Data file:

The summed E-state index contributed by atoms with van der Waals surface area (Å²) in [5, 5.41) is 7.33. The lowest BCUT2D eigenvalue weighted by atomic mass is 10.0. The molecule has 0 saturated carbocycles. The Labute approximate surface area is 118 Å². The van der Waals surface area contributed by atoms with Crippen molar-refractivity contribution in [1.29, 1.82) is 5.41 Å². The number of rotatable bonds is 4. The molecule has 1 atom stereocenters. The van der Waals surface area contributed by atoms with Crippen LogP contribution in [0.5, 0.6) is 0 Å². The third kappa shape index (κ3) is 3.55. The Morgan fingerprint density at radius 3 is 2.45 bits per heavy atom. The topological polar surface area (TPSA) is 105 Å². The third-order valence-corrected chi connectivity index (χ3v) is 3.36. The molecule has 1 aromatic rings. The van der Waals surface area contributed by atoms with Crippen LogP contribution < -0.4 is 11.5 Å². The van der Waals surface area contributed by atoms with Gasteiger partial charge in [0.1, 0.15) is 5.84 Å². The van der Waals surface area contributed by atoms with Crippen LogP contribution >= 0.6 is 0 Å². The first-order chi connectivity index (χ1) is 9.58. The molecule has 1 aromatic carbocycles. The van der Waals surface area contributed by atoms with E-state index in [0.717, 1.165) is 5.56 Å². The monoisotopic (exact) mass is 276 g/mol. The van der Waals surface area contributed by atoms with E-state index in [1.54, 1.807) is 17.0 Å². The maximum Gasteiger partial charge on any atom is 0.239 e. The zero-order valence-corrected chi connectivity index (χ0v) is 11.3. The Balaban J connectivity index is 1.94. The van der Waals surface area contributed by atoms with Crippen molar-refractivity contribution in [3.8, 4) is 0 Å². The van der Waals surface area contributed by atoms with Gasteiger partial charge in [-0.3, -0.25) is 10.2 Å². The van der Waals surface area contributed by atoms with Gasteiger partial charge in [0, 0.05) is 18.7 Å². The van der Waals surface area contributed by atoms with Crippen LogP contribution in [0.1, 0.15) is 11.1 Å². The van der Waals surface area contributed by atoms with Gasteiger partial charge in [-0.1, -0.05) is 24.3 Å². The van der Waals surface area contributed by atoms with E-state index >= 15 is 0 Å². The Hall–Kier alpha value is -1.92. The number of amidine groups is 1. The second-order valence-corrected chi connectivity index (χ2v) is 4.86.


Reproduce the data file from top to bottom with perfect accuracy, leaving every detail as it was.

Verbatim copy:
The summed E-state index contributed by atoms with van der Waals surface area (Å²) in [5, 5.41) is 7.33. The lowest BCUT2D eigenvalue weighted by atomic mass is 10.0. The molecule has 0 saturated carbocycles. The Labute approximate surface area is 118 Å². The van der Waals surface area contributed by atoms with Crippen molar-refractivity contribution in [1.29, 1.82) is 5.41 Å². The number of rotatable bonds is 4. The molecule has 1 atom stereocenters. The van der Waals surface area contributed by atoms with Crippen LogP contribution in [0.5, 0.6) is 0 Å². The third kappa shape index (κ3) is 3.55. The Morgan fingerprint density at radius 3 is 2.45 bits per heavy atom. The topological polar surface area (TPSA) is 105 Å². The third-order valence-corrected chi connectivity index (χ3v) is 3.36. The molecule has 1 aromatic rings. The van der Waals surface area contributed by atoms with Crippen LogP contribution < -0.4 is 11.5 Å². The van der Waals surface area contributed by atoms with Gasteiger partial charge in [0.1, 0.15) is 5.84 Å². The van der Waals surface area contributed by atoms with Crippen LogP contribution >= 0.6 is 0 Å². The first-order chi connectivity index (χ1) is 9.58. The molecule has 1 aromatic carbocycles. The van der Waals surface area contributed by atoms with E-state index in [0.717, 1.165) is 5.56 Å². The monoisotopic (exact) mass is 276 g/mol. The van der Waals surface area contributed by atoms with E-state index in [1.54, 1.807) is 17.0 Å². The maximum Gasteiger partial charge on any atom is 0.239 e. The zero-order valence-corrected chi connectivity index (χ0v) is 11.3. The Balaban J connectivity index is 1.94. The van der Waals surface area contributed by atoms with Crippen molar-refractivity contribution in [3.8, 4) is 0 Å². The van der Waals surface area contributed by atoms with Gasteiger partial charge in [-0.3, -0.25) is 10.2 Å². The van der Waals surface area contributed by atoms with Gasteiger partial charge in [0, 0.05) is 18.7 Å². The van der Waals surface area contributed by atoms with Crippen LogP contribution in [0.1, 0.15) is 11.1 Å². The van der Waals surface area contributed by atoms with Gasteiger partial charge in [-0.1, -0.05) is 24.3 Å². The van der Waals surface area contributed by atoms with E-state index >= 15 is 0 Å². The Hall–Kier alpha value is -1.92. The number of amidine groups is 1. The second-order valence-corrected chi connectivity index (χ2v) is 4.86.